Changing the Settings

One approach is by going to Settings | General and jumping between the Light and Dark appearance options:

This approach works, but it can be frustrating since our entire operating system's color scheme will change each time you toggle between the two options.

Web Inspector to the Rescue

There is another, much easier way. It exists as part of the Web Inspector, more generally known as the Safari developer tools. When you bring up Web Inspector, make sure the Elements tab is active and look to the right of the panel. You will see a series of icons. The second icon from the left represents a toggle for jumping between light and dark modes:

You can use this toggle to see how your page will react between dark mode and light mode. The full code for our example looks as follows:

<!DOCTYPE html>
<html>

<head>
  <meta charset="utf-8">
  <title>Something something dark mode!</title>
  <style>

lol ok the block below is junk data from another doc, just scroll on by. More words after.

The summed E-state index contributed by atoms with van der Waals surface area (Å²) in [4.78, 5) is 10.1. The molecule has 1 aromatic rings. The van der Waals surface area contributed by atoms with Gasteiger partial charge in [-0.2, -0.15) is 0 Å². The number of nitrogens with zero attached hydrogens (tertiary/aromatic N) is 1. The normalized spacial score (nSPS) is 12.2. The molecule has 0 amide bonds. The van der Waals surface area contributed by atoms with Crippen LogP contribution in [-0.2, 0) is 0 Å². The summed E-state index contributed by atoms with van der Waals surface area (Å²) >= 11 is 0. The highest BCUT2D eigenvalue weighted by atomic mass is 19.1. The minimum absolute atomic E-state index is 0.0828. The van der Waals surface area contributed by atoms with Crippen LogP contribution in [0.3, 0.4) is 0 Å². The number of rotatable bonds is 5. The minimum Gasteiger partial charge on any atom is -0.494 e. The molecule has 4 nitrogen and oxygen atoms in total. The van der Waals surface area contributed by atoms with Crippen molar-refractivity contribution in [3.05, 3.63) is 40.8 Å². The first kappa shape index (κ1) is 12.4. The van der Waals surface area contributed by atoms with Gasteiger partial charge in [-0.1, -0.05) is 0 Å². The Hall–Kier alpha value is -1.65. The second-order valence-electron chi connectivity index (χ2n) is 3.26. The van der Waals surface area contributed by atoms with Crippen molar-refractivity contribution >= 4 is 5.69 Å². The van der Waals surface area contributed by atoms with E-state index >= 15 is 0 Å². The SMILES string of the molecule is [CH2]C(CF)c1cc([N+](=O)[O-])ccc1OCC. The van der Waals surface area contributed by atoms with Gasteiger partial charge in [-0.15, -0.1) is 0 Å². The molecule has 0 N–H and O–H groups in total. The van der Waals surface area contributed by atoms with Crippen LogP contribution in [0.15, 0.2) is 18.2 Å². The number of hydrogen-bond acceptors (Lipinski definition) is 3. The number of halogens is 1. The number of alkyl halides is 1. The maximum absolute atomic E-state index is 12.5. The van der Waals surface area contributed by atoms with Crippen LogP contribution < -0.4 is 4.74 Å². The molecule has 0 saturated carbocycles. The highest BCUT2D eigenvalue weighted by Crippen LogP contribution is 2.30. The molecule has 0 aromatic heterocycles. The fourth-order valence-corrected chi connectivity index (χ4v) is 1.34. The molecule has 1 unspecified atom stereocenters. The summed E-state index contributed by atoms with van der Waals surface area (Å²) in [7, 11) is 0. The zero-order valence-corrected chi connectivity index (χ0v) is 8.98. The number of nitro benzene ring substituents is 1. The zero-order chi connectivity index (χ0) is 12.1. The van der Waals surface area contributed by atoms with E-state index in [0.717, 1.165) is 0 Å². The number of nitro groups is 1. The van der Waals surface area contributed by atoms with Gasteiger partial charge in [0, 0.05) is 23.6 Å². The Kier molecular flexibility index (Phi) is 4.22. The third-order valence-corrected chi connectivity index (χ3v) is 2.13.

body {
	  background-color: #EEE;
	  padding: 100px;
	}

	@media (prefers-color-scheme: light) {
	  body {
		background-color: #FFF;
		color: #000;
	  }
	}

	@media (prefers-color-scheme: dark) {
	  body {
		background-color: #000;
		color: #FFF;
	  }
	}

	p {
	  margin: 10px;
	  font-size: 32px;
	  font-family: sans-serif;
	  font-weight: bold;
	  text-align: center;
	}

	p.emoji {
	  margin-bottom: 40px;
	  font-size: 64px;
	}
  </style>
</head>

<body>
  <p class="emoji">🍕</p>
  <p>The colors on this page will change depending on what your OS color mode is set to.<p>

  <script>
	var emoji = document.querySelector(".emoji");

	var colorQuery = matchMedia("(prefers-color-scheme: dark)");

	colorQuery.addListener(changeColor);

	function changeColor() {
	  if (colorQuery.matches) {
		emoji.textContent = "🔥 Dark";
	  } else { 
		emoji.textContent = "🌻 Light";
	  }
	}
	changeColor();
  </script>
</body>

</html>

The relevant parts for making our light and dark mode changes work can be found first in our CSS:

@media (prefers-color-scheme: light) {
  body {
	background-color: #FFF;
	color: #000;
  }
}

@media (prefers-color-scheme: dark) {
  body {
	background-color: #000;
	color: #FFF;
  }
}

These style rules take care of changing our background color and text color depending on whether prefers-color-scheme returns light or dark.

To change the text that we see, our next relevant part, we jump into JavaScript:

var emoji = document.querySelector(".emoji");

var colorQuery = matchMedia("(prefers-color-scheme: dark)");